Open Space

It’s difficult for me to convey how much Boulder’s Open Space matters to me. As a volunteer firefighter, I regularly put myself between Open Space and wildland fires that threaten to consume it.

I was born and raised in Boulder, and have worked for most of my life in Boulder. So I know Boulder Open Space very well. I’ve lived near it, and have hiked Open Space with my family in all seasons — sun, rain, or snow.

My passion for Open Space was a key factor in my decision to become a volunteer firefighter.

Open Space is one of the “crown jewels” of Boulder itself, and is one of the principal legacies of our amazing city. In 1967, Boulder became the first city in the nation to tax itself to ensure the preservation of its parks and prevent urban sprawl.

I’m keenly aware that we must make sure that Open Space is protected and expanded, both for ourselves, and for our children.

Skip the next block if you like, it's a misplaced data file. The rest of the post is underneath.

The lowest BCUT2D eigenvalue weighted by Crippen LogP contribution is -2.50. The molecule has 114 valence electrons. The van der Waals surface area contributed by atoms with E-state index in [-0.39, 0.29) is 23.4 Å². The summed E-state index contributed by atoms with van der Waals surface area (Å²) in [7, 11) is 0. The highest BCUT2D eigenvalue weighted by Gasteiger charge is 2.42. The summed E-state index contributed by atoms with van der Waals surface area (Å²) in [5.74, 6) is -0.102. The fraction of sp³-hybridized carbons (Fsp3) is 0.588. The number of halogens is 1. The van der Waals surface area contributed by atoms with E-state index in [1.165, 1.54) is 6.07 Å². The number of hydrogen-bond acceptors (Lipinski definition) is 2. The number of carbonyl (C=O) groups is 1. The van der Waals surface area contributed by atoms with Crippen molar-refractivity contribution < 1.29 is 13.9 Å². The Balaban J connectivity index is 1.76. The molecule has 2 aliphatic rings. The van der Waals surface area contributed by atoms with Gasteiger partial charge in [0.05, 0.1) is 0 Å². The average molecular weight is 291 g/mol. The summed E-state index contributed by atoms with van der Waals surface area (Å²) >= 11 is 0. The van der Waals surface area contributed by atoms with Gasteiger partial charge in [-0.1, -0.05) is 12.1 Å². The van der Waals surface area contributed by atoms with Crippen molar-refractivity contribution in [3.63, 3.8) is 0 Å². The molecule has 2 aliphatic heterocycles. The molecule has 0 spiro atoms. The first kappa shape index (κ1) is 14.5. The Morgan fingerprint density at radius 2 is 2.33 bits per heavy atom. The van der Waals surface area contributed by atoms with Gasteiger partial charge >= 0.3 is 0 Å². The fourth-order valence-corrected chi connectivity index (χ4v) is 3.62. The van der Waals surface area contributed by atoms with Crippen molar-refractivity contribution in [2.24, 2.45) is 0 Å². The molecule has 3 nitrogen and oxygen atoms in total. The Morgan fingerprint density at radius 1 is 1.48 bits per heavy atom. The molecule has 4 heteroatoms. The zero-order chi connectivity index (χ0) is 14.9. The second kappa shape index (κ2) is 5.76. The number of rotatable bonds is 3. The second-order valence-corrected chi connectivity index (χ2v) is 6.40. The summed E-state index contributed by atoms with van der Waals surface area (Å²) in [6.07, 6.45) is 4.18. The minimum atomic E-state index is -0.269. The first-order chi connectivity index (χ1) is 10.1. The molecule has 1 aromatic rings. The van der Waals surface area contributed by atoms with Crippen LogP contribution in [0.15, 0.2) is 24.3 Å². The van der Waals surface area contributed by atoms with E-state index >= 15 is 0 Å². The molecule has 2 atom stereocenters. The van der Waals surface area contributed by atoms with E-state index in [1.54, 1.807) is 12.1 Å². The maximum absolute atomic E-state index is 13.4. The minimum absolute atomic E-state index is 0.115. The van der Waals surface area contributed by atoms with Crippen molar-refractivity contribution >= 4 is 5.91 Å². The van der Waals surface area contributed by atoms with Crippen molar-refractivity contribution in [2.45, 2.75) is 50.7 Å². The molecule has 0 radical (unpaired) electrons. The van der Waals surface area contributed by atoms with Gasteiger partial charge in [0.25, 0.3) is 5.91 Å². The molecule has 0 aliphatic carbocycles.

As such, I look forward to working on the Open Space Master Plan, which will be coming up for renewal and revision in 2018. Because of rapid growth in Boulder and the Front Range, our Open Space system is under more pressure than ever before.

In order to reduce overcrowding of trails and parking areas at trailheads, we should explore user fees for out-of-town visitors. Such programs are already in place in the Dowdy Draw area.

I support a balance of recreational uses and environmental preservation of Open Space, as well as enhanced acquisition and maintenance of trails.

I’m opposed to splitting off taxes to the general fund from existing Open Space levies – and would support renewal of Open Space taxes.

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